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The 5 Sports Your Kids Should Try



Summer sport sign-ups are due, and there are so many great options for your little athletes.

Consider exposing them to a variety of sports while they’re young. They may find their passion, learn to love movement, and enhance their physical, mental and social development. As they reach their teenage years, this solid foundation in youth sports will ensure a strong mind and body.

Consider these 5 awesome sports:

Swimming is a lifelong sport and a critical safety skill that your child needs now. Swimming enhances coordination, as kids learn to time breathing with arm strokes and kicks. It also imprives muscle strength, endurance and aerobic conditioning as your little one swims laps. According toChris DeJong of Big Blue Swim School, “Early childhood swim lessons are scientifically linked to improved cognitive, physical, linguistic and social development in young children.” Learning to swim requires a long commitment to develop strong technique. This is a gift to your kids, as they will enjoy a lifetime of safe water play and an exercise that they can pursue into old age.

Soccer is a great introduction to team sports, as early as age 5. With right sized balls and small fields, kids can master foot skills, passing and shooting. Gerry Canavan of the Wilmette Wings Soccer Club points out that “sprinting, running and jogging build a great aerobic and anaerobic foundation for young players, and serve as a platform for other sports. The jumping, landing, cutting and change of direction movements are all natural plyometrics that build lower-body strength and stability.”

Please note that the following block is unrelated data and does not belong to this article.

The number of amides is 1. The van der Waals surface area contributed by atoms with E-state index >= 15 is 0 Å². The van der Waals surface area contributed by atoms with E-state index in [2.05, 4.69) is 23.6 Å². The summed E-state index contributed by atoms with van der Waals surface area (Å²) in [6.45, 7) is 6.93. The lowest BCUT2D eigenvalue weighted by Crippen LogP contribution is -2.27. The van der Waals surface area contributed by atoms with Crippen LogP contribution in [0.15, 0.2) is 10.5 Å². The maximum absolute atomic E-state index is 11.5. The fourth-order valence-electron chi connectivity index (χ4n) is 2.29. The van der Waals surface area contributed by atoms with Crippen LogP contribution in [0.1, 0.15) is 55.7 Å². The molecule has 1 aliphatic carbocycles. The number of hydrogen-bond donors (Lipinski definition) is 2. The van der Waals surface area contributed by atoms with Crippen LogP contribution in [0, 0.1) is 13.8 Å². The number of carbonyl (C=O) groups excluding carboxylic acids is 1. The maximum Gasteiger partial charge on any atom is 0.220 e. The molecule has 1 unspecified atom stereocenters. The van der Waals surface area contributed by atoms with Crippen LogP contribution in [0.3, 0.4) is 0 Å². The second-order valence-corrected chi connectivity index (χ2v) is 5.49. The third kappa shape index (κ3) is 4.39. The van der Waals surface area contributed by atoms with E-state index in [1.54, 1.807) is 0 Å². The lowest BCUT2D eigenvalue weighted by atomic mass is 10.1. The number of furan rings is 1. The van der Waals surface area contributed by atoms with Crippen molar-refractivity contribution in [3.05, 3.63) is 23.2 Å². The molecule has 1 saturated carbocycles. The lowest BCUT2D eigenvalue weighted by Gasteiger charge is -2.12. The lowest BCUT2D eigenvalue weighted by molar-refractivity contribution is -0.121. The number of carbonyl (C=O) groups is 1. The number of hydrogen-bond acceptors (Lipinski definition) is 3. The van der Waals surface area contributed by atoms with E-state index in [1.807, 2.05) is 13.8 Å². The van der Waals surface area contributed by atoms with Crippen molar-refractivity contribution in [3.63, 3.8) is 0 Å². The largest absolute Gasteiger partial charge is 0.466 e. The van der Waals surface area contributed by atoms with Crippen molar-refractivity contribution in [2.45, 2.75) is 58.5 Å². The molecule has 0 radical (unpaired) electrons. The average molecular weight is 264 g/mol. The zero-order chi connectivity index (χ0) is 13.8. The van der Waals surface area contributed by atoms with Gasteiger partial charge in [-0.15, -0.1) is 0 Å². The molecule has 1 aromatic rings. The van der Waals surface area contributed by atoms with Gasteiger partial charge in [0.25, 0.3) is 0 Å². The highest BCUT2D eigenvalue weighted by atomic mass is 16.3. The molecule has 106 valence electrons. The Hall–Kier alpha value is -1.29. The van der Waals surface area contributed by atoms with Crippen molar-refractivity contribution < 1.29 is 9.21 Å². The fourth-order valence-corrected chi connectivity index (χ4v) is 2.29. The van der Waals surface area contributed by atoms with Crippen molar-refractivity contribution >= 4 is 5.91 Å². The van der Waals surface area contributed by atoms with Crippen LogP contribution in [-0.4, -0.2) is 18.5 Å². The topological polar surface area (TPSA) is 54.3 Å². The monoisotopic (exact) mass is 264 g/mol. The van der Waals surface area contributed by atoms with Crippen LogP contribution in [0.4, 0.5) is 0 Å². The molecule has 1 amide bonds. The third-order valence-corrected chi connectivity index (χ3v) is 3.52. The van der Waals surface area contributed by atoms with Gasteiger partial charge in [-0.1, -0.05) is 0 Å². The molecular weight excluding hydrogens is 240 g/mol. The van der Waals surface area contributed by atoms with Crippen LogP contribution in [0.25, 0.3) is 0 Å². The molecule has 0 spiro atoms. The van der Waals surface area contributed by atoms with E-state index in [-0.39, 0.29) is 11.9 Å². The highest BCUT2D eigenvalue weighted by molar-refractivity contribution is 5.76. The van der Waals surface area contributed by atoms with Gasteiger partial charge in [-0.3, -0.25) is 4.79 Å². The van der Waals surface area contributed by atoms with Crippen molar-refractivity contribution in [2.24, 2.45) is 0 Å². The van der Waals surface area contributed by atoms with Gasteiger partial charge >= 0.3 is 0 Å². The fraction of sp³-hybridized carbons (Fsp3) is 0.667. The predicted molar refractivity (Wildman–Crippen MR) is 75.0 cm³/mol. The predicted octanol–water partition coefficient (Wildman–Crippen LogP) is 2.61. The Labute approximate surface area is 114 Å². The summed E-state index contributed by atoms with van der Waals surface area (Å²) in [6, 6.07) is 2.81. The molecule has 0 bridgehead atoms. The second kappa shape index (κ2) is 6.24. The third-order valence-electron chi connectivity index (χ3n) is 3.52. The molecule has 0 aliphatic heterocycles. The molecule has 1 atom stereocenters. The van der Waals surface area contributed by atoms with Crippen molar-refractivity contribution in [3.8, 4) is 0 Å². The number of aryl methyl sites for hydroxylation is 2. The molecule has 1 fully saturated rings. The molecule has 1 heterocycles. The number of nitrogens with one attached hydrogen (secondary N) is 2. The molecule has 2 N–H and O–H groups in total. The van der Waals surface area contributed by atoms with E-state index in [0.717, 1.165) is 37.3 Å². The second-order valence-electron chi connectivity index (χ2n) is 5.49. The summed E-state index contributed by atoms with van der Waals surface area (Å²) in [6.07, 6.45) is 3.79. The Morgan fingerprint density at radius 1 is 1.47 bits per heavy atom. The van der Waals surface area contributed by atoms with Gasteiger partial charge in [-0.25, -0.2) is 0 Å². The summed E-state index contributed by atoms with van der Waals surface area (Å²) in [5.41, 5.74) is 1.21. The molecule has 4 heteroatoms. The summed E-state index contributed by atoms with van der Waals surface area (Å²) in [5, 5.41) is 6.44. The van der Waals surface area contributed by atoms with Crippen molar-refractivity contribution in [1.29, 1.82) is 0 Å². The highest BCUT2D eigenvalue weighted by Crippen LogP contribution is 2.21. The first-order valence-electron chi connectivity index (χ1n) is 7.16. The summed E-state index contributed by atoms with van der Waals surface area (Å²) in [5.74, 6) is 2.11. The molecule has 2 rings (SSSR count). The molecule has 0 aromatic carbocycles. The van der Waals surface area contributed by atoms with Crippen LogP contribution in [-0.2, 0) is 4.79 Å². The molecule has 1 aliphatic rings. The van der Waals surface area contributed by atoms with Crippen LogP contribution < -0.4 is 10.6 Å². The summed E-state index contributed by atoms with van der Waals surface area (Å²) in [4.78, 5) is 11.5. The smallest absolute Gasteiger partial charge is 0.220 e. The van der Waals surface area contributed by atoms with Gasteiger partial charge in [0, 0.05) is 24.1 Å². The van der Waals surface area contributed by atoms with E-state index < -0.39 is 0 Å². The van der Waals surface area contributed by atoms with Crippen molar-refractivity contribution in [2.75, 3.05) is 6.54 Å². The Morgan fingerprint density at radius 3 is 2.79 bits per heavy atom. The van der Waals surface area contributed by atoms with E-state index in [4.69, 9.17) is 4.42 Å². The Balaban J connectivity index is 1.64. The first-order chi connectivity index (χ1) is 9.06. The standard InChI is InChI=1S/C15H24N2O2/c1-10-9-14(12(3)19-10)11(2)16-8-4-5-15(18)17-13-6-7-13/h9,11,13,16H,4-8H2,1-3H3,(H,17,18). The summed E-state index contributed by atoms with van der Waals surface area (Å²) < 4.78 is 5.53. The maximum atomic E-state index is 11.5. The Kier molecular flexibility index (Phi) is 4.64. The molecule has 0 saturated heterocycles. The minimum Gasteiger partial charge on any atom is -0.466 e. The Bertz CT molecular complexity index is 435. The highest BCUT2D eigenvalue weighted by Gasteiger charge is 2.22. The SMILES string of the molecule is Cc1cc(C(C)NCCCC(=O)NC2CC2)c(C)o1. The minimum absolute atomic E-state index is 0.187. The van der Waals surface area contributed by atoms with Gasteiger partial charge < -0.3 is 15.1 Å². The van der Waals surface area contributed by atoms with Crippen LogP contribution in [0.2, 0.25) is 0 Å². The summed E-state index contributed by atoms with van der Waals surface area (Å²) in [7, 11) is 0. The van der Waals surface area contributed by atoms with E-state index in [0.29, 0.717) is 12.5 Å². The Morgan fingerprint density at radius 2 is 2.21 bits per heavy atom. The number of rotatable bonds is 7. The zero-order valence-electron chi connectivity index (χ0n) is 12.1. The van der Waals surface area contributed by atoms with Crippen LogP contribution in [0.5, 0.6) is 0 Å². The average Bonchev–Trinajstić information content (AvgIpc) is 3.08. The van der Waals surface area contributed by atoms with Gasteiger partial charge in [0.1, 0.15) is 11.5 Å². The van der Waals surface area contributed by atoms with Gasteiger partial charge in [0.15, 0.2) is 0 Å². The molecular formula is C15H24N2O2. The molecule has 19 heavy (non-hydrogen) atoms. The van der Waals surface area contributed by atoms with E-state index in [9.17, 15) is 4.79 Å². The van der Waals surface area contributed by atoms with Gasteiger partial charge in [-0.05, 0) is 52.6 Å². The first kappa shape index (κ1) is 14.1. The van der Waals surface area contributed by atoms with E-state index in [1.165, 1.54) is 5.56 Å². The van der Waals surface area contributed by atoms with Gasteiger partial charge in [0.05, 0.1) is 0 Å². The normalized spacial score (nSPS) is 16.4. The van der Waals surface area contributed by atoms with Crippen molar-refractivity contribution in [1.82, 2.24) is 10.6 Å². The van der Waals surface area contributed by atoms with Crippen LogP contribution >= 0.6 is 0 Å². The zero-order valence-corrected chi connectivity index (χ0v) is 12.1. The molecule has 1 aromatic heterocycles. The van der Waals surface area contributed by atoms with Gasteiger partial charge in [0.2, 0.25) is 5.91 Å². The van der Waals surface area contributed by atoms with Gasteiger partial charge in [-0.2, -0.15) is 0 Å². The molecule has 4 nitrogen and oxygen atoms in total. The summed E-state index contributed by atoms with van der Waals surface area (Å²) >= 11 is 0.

Tennis is another life-long sport that provides exercise and is a great social activity. At nearly age 60, Jerry Morse-Karzen of North Shore Racquet Club is still enjoying the game. Coach Karzen recommends tennis to help develop hand-eye coordination and footwork, as well as the ability to strategize and foster healthy competition. New teaching techniques, including bigger, lighter balls and smaller courts, allow young players to learn and enjoy the game. 

Gymnastics is a great way to engage with your toddler in a mom/tot class, or as one of their first independent classes, Michael KharpakWilmette Park District, explains. Three-year-olds can explore their first “do it by myself” class, which teaches discipline and self-confidence. Gymnastics improves strength, flexibility and balance while enhancing gross motor skills. Children learn to take appropriate physical risks and develop a sense of body awareness, which transfers to play outside of school.  

Ice skating has numerous benefits for development. David Johnson, who works at the Glencoe Park District, sees young kids develop a good sense of balance and improve posture as they learn to skate. Kids get a great workout while they enjoy the fluid movement of being on the ice. With each new skill learned, young skaters develop greater coordination and flexibility, and the ability to focus as they learn new skills. Skating is a fun, active social outing and a wonderful way to enjoy cold weather.   

Smile as your little one gets up from the screen, grabs a ball and runs, kicks, and shoots in the yard. Whether your child has a future as a high-school athlete, a concert pianist, or a technology expert, a childhood filled with summers spent in the pool, on the field, or on the court will build them up physically, mentally and socially. Time to sign up!